Astrocytes, star cells with unexpected powers

Astrocytes, star cells with unexpected powers

Even today, if we talk about brain cells, the term “neurons” is the one that generally comes to mind. However, astrocytes – which belong to the glial cell group – also populate our brain in their tens of billions! If it’s often forgotten, it’s because researchers didn’t give it much importance until very recently, viewing it as a simple physical link between neurons. Now, scientists are studying these cells, whose functions are more complex than they appear.

For several years, they have been arguing about their possible role in neural communication. Astrocytes actually have extensions that encase synapses, the connections between neurons. However, at the level of these communication areas, chemical messages, neurotransmitters, are emitted from one nerve cell to another. In other words, astrocytes are located at a strategic point in transmitting information. An indication that they certainly play a role in this process. At least that’s what some specialists say; These cells would have the ability to release glutamate, the brain’s main excitatory neurotransmitter, which until now was thought to be released by neurons alone. Conversely, other researchers dispute this hypothesis. Today, a recent study was published in the journal nature Identifies a type of astrocyte capable, like neurons, of releasing glutamate and thus influencing… Communication between neurons. Which closes a debate that has been going on for several years.

To achieve this result, Roberta Di Ceglia and her team from the Department of Basic Neuroscience at the University of Lausanne demonstrated that, within astrocytes (from mice but also from humans), there are vesicles – small membrane pockets – necessary for glutamate transport. how ? This is thanks to advanced technology in molecular biology that allowed them to identify the proteins specific to these vesicles. Conclusion: There is a cellular mechanism in some astrocytes responsible for secreting this neurotransmitter, and it is identical to that found in neurons!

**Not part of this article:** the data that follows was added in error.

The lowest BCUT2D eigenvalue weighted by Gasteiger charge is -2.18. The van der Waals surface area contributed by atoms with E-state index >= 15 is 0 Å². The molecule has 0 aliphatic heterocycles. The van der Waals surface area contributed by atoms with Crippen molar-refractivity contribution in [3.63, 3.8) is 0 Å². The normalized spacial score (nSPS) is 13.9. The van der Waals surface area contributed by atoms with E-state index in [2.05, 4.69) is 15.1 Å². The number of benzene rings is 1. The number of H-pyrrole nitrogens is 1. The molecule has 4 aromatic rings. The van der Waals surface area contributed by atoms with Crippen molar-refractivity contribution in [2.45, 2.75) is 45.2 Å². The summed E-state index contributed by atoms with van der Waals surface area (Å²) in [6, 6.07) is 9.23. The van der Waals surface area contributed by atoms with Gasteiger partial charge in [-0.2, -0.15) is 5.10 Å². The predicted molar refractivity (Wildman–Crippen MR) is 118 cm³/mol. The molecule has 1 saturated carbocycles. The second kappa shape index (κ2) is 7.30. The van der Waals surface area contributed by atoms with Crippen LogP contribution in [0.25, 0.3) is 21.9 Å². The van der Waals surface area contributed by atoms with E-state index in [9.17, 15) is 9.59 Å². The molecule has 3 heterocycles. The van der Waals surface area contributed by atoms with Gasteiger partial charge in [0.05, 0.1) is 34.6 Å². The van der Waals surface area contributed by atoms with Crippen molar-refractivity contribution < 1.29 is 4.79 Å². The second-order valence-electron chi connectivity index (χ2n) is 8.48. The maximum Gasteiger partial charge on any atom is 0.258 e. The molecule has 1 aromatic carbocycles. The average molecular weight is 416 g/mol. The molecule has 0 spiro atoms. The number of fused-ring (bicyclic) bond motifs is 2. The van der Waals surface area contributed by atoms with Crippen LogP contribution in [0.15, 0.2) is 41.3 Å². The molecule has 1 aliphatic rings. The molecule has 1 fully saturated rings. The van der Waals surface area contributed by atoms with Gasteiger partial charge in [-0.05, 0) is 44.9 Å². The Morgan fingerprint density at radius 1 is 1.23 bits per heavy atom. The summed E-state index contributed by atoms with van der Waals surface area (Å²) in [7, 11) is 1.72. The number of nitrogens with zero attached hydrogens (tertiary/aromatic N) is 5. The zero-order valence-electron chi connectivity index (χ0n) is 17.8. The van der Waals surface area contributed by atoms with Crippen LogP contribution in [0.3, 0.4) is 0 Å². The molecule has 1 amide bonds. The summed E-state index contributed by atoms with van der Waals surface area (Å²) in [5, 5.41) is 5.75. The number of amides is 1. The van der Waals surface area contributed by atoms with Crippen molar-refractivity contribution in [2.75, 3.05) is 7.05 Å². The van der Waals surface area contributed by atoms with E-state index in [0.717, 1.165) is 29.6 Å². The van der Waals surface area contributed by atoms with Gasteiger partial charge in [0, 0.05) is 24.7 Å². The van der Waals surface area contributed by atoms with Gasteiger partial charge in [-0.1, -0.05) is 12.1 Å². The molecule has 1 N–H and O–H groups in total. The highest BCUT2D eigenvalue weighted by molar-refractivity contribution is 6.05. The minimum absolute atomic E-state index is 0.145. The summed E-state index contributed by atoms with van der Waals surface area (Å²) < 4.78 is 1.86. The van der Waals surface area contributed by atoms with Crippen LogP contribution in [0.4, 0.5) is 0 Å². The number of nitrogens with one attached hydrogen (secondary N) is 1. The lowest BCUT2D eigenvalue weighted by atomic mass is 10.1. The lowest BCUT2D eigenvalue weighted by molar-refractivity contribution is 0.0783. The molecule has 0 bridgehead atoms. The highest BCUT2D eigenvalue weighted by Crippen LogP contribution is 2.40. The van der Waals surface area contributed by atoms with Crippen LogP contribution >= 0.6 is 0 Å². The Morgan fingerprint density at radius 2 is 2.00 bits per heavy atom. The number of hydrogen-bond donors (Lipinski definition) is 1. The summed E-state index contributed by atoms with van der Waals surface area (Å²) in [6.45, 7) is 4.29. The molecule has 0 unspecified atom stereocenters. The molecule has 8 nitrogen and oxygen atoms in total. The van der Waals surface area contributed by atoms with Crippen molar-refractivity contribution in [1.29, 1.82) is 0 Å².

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But can we be sure that this machine is working? The answer is yes; The researchers were able to visualize the release of the neurotransmitter as well as its essential role in neural communication. What are the implications for our understanding of brain function and the management of neurological diseases? The fact is that dysfunction of astrocytes can affect a large number of neural circuits, especially in the case of brain disorders. In fact, after blocking the functioning of these cells in mice, the team noticed that their memory underwent changes; In particular, they had very little memory of what they had learned the previous day. The neurobiologist also showed the possible role of these cells in the occurrence of epileptic seizures, as the frequency of the latter increases after changing astrocytes in mice…

With these discoveries, we can now say that these cells live up to their name (“astro” for star and “cyte” for cell), they are true stars of the brain and represent real therapeutic hope!


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About the Author: Irene Alves

"Bacon ninja. Guru do álcool. Explorador orgulhoso. Ávido entusiasta da cultura pop."

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